Learning to Make Snow Days Mean Slow Days

January held its fair share of snowy days for those of us in the valley. Our daughter is still in preschool, so we’re usually lucky that our childcare center doesn’t close in bad weather. Then a snowstorm hit and we found ourselves at home for three days in the middle of the week in the middle of January. At first, my husband and I traded off working and watching our daughter.

I’m lucky that my job can be done remotely. His job can as well, but not as easily. We definitely got into some gripes with each other while we were figuring out how to work this new schedule of constant togetherness, parenting, and working from home. And then, as you’ll find is a common theme in my posts…it hit me.

I don’t want to look back on this time and wish I’d done it differently.

Our girl will only be this age for a little while longer. In the coming months we’ve got Kindergarten registration, completion of preschool, and many unknown adventures to come. It won’t matter if I answered that last email today, tonight or tomorrow. It can wait. I understand that I’m in a very privileged position. I don’t work as an Emergency Room nurse, or a Police Officer, or any other job that doesn’t allow or looks down upon calling in sick due to bad weather.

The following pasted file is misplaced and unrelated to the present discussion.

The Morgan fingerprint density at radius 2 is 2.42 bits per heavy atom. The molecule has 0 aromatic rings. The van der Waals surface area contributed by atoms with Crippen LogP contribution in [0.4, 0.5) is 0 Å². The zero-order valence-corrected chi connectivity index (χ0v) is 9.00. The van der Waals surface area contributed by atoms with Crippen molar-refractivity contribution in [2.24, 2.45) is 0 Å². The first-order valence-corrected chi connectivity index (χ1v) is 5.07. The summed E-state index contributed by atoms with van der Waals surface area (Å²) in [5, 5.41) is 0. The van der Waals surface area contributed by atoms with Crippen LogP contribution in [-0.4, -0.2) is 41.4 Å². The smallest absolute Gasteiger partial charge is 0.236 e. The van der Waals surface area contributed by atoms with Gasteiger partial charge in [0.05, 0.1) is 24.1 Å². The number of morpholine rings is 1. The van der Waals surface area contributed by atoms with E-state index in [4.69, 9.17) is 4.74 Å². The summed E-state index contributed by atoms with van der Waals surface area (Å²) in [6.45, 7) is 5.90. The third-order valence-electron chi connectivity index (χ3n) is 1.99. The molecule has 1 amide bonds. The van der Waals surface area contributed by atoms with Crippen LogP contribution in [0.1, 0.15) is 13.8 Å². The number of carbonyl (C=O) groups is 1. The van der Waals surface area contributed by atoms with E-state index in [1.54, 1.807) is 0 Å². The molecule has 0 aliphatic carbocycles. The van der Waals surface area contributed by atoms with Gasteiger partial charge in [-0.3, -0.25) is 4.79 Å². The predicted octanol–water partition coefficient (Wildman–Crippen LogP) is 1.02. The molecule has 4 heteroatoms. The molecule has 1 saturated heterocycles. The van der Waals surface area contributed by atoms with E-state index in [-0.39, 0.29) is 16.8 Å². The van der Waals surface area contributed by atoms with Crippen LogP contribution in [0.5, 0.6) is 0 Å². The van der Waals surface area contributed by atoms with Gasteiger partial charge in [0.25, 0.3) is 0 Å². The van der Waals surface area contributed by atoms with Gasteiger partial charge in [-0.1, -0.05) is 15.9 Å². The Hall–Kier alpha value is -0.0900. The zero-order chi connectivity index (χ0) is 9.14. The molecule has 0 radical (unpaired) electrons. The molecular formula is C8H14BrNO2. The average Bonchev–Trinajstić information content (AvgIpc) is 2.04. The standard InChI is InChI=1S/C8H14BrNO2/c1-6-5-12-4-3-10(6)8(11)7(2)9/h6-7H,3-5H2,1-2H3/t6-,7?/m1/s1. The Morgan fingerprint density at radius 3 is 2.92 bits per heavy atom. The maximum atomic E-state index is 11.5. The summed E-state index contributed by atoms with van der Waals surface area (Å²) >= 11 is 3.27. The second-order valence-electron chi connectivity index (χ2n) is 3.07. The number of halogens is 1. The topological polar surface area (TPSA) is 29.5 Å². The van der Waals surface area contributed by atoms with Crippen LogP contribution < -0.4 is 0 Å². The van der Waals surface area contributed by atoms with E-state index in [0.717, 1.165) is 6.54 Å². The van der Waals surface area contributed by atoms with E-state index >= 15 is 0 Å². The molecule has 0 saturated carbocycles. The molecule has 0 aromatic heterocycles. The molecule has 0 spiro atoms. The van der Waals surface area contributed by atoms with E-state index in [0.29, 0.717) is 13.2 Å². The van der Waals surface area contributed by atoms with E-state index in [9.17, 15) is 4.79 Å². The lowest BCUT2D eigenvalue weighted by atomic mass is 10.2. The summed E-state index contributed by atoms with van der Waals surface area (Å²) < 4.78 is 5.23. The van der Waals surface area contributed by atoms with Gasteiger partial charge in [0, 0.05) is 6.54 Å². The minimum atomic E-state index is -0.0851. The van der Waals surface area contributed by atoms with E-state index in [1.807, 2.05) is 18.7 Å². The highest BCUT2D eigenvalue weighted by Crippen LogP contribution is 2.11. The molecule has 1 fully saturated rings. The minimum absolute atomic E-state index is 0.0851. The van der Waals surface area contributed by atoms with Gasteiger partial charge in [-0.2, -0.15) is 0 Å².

That being said, the “working woman” in me doesn’t like feeling like I’m not fulfilling my duties just because the day’s schedule is a little wonky. Day 1 was spent mentally juggling and always thinking I was dropping one of the many balls I was trying to keep in the air. But by the afternoon of day 2, I started letting up on work. Our daughter fell asleep on the couch and I ended up following suit. We both slept for three solid hours. It was much needed and much appreciated.

As day 3 started, I focused on spending time with our girl, which also allowed my husband to get some work done. Don’t get me wrong; he doesn’t want to miss this special time with our daughter either, but we all know that parenting guilt is totally different when it comes to Moms and Dads. The rest of the day was spent lounging around, playing in the snow, and curling up on the sofa in front of a warm fire to watch Harry Potter. We may not have made all of our snow days into slow days, but it’s a start.

This year I am continuing to work on shifting my priorities in regards to parenting and the time I spend with my family.

I respect my daughter as the little person that she is becoming, and she deserves for me to show her that by paying attention to her. I am trying to extend this to other things that distract me or cause me to feel like my attention is divided…mainly, my phone. I am doing my best to continue this “snow day, slow day” approach by turning my phone off upon arriving home or shortly thereafter and ensuring my family time is priority number one.

It’s a work in progress, but aren’t we all, really? Is it important to you to view snow days as slow days? How do you handle hiccups in your daily routine? Tell me about it in the comments!

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